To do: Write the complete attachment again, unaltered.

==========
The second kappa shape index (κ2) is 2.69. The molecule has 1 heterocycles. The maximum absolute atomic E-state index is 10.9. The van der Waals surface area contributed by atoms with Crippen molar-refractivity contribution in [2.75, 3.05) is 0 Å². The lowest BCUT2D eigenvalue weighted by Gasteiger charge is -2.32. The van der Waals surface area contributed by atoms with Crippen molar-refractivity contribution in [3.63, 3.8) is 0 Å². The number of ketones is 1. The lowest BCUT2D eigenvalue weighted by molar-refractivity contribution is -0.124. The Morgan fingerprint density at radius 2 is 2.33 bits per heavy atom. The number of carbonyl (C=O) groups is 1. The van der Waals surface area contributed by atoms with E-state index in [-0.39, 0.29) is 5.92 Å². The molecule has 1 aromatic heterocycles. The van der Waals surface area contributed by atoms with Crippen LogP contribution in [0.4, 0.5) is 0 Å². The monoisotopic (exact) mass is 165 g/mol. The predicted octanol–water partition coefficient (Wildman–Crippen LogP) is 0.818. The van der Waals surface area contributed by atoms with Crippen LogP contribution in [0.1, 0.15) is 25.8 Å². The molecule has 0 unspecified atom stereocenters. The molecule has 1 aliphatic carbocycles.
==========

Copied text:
The second kappa shape index (κ2) is 2.69. The molecule has 1 heterocycles. The maximum absolute atomic E-state index is 10.9. The van der Waals surface area contributed by atoms with Crippen molar-refractivity contribution in [2.75, 3.05) is 0 Å². The lowest BCUT2D eigenvalue weighted by Gasteiger charge is -2.32. The van der Waals surface area contributed by atoms with Crippen molar-refractivity contribution in [3.63, 3.8) is 0 Å². The number of ketones is 1. The lowest BCUT2D eigenvalue weighted by molar-refractivity contribution is -0.124. The Morgan fingerprint density at radius 2 is 2.33 bits per heavy atom. The number of carbonyl (C=O) groups is 1. The van der Waals surface area contributed by atoms with E-state index in [-0.39, 0.29) is 5.92 Å². The molecule has 1 aromatic heterocycles. The van der Waals surface area contributed by atoms with Crippen LogP contribution in [0.4, 0.5) is 0 Å². The monoisotopic (exact) mass is 165 g/mol. The predicted octanol–water partition coefficient (Wildman–Crippen LogP) is 0.818. The van der Waals surface area contributed by atoms with Crippen LogP contribution in [0.1, 0.15) is 25.8 Å². The molecule has 0 unspecified atom stereocenters. The molecule has 1 aliphatic carbocycles.